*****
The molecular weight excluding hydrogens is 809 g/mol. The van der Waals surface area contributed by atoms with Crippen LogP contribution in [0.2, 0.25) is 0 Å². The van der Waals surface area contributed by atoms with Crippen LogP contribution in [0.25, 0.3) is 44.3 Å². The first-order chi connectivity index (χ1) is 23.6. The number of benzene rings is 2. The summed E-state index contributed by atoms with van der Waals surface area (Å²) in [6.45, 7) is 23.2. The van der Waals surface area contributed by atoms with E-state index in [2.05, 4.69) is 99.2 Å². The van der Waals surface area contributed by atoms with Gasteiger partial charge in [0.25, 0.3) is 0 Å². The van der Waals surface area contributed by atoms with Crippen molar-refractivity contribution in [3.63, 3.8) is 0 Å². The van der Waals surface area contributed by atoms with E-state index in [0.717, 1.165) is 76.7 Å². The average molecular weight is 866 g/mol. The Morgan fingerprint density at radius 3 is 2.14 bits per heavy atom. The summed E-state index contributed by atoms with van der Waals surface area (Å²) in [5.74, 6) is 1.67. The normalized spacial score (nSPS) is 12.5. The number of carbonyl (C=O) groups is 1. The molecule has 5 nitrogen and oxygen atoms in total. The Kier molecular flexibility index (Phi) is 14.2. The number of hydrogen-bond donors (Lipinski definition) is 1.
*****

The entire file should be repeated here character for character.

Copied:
The molecular weight excluding hydrogens is 809 g/mol. The van der Waals surface area contributed by atoms with Crippen LogP contribution in [0.2, 0.25) is 0 Å². The van der Waals surface area contributed by atoms with Crippen LogP contribution in [0.25, 0.3) is 44.3 Å². The first-order chi connectivity index (χ1) is 23.6. The number of benzene rings is 2. The summed E-state index contributed by atoms with van der Waals surface area (Å²) in [6.45, 7) is 23.2. The van der Waals surface area contributed by atoms with E-state index in [2.05, 4.69) is 99.2 Å². The van der Waals surface area contributed by atoms with Gasteiger partial charge in [0.25, 0.3) is 0 Å². The van der Waals surface area contributed by atoms with Crippen molar-refractivity contribution in [3.63, 3.8) is 0 Å². The van der Waals surface area contributed by atoms with E-state index in [0.717, 1.165) is 76.7 Å². The average molecular weight is 866 g/mol. The Morgan fingerprint density at radius 3 is 2.14 bits per heavy atom. The summed E-state index contributed by atoms with van der Waals surface area (Å²) in [5.74, 6) is 1.67. The normalized spacial score (nSPS) is 12.5. The number of carbonyl (C=O) groups is 1. The molecule has 5 nitrogen and oxygen atoms in total. The Kier molecular flexibility index (Phi) is 14.2. The number of hydrogen-bond donors (Lipinski definition) is 1.